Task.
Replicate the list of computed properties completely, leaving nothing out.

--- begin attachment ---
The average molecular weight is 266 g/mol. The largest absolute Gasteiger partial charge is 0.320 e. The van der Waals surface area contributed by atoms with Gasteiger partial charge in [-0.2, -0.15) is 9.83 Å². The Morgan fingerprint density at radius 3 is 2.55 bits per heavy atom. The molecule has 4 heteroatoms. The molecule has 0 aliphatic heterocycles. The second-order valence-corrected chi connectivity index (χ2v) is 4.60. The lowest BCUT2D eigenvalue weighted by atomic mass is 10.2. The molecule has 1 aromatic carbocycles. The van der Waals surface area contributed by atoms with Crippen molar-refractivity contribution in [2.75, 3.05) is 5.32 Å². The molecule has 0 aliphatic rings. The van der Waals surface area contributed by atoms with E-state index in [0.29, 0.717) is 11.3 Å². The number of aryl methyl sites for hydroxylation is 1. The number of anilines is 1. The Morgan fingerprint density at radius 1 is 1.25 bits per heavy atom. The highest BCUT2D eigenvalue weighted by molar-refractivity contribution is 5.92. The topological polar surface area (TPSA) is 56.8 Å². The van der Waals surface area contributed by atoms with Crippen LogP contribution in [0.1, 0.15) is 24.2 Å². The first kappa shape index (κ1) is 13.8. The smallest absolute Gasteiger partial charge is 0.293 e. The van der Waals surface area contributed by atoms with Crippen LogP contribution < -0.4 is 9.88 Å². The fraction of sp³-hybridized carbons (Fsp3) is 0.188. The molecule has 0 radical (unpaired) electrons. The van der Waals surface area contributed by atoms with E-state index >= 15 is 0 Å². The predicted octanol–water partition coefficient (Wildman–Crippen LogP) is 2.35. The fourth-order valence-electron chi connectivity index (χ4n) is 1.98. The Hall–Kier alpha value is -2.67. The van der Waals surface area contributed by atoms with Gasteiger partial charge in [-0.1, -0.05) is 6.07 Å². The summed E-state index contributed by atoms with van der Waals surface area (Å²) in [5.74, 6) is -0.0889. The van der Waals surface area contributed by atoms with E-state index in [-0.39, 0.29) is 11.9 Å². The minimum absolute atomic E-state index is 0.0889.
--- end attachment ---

The average molecular weight is 266 g/mol. The largest absolute Gasteiger partial charge is 0.320 e. The van der Waals surface area contributed by atoms with Gasteiger partial charge in [-0.2, -0.15) is 9.83 Å². The Morgan fingerprint density at radius 3 is 2.55 bits per heavy atom. The molecule has 4 heteroatoms. The molecule has 0 aliphatic heterocycles. The second-order valence-corrected chi connectivity index (χ2v) is 4.60. The lowest BCUT2D eigenvalue weighted by atomic mass is 10.2. The molecule has 1 aromatic carbocycles. The van der Waals surface area contributed by atoms with Crippen molar-refractivity contribution in [2.75, 3.05) is 5.32 Å². The molecule has 0 aliphatic rings. The van der Waals surface area contributed by atoms with E-state index in [0.29, 0.717) is 11.3 Å². The number of aryl methyl sites for hydroxylation is 1. The number of anilines is 1. The Morgan fingerprint density at radius 1 is 1.25 bits per heavy atom. The highest BCUT2D eigenvalue weighted by molar-refractivity contribution is 5.92. The topological polar surface area (TPSA) is 56.8 Å². The van der Waals surface area contributed by atoms with Crippen LogP contribution in [0.1, 0.15) is 24.2 Å². The first kappa shape index (κ1) is 13.8. The smallest absolute Gasteiger partial charge is 0.293 e. The van der Waals surface area contributed by atoms with Crippen LogP contribution < -0.4 is 9.88 Å². The fraction of sp³-hybridized carbons (Fsp3) is 0.188. The molecule has 0 radical (unpaired) electrons. The van der Waals surface area contributed by atoms with E-state index >= 15 is 0 Å². The predicted octanol–water partition coefficient (Wildman–Crippen LogP) is 2.35. The fourth-order valence-electron chi connectivity index (χ4n) is 1.98. The Hall–Kier alpha value is -2.67. The van der Waals surface area contributed by atoms with Gasteiger partial charge in [-0.1, -0.05) is 6.07 Å². The summed E-state index contributed by atoms with van der Waals surface area (Å²) in [5.74, 6) is -0.0889. The van der Waals surface area contributed by atoms with E-state index in [-0.39, 0.29) is 11.9 Å². The minimum absolute atomic E-state index is 0.0889.